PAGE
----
Surgery is sometimes offered to victims of mesothelioma and is often a consideration for victims of lung cancer and other asbestos-related cancers. With respect to mesothelioma and lung cancer, there are at least three major operations that many of our clients have undergone: lobectomy, pneumonectomy and extrapleural pneumonectomy. The goal of all three operations is to surgically resect (cut out) the cancerous tissues. A lobectomy is the surgical removal of one or more lobes of the lung. A pneumonectomy entails the removal of the entire lung. An extrapleural pneumonectomy involves the removal of an entire lung, as well as portions of the pleura and diaphragm. There are eligibility criteria for each operation which you need to discuss with your physician. Some of the criteria considered by physicians in determining eligibility for these surgeries include pulmonary function reserve, cell type of the cancer, staging (progression) of the cancer and other treatment received to date. Results of surgery, offered alone or in conjunction with other therapy, varies widely.
The goal of radiation therapy is to kill cancerous cells and shrink tumors. Radiation therapy is offered in two forms: external radiation therapy and internal radiation therapy. External radiation therapy, which is the most common form of radiation therapy, involves precise application of radiation to the specific cancerous organs and surrounding tissues from an external machine. Internal radiation therapy entails the insertion of radioactive isotopes directly in the body through a surgical procedure. Radiation is sometimes offered to Mesothelioma patients in an attempt to control pain. This type of radiation therapy is known as palliative radiation.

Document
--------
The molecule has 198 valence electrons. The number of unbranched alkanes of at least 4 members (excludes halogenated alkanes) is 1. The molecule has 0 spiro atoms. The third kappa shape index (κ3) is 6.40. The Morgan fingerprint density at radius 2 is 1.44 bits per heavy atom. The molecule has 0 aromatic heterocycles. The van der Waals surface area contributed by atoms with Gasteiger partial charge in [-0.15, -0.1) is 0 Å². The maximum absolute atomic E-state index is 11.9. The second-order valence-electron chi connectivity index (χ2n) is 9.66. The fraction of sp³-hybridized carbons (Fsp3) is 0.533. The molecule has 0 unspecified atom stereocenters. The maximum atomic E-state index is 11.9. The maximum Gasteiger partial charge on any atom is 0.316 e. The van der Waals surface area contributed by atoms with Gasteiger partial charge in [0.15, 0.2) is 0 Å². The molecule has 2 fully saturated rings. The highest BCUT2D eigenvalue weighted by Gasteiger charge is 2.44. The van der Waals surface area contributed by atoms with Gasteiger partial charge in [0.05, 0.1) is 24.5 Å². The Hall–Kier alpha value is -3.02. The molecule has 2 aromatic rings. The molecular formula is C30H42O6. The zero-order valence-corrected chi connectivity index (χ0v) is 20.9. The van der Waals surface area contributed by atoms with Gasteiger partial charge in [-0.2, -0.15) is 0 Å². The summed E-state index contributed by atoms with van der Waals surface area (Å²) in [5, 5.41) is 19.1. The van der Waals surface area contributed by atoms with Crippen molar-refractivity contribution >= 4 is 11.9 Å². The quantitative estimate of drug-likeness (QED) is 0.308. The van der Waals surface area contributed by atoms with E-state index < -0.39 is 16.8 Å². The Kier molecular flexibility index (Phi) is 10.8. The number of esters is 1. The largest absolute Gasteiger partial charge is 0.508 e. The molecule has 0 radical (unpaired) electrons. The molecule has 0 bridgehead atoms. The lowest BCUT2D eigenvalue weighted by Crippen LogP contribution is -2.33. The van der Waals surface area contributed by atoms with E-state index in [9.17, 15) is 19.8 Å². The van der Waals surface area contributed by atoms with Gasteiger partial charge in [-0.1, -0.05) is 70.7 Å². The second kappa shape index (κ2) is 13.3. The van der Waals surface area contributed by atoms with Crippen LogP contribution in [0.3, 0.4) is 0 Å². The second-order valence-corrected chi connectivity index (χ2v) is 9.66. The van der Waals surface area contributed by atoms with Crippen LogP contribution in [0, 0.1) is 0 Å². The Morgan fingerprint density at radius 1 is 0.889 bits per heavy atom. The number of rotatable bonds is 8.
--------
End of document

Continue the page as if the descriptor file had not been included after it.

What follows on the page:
Chemotherapy, in contrast to radiation therapy, is a systemic treatment in that the chemotherapy drugs circulate throughout the entire body with the goal of killing cancer cells. Chemotherapy is sometimes prescribed by injection or by oral administration. Chemotherapy comes in a wide array of forms and treatment protocols, some of which are still considered experimental or radical. Similar to internal radiation therapy, described above, chemotherapy is sometimes implanted directly in the chest and/or pleura. Chemotherapy is sometimes prescribed in conjunction with radiation therapy or offered alone.
If you are suffering from mesothelioma, please ask your physician if you qualify for any of these treatments.
Though mesothelioma has no cure, there are clinical trials currently underway to test new drugs and procedures in the fight against the disease. All clinical trials or studies are divided into different phases:
In order to be sure the study results are accurate, trial participants in all phases must fit a certain profile. Eligibility for mesothelioma trials are often specific as to age, how long it has been since therapy, stage of disease, and other characteristics. To find out about the eligibility requirements and other information for the trials listed below, click on the clinical trial web site listed after each trial.
Learn more about lung cancer and mesothelioma clinical trials.
From the Mesothelioma Center:
The mesothelial membrane which lines the chest and lungs is known as the pleura. This thin membrane folds over on itself, creating two layers which can then easily slip against one another, allowing the lungs to expand and contract.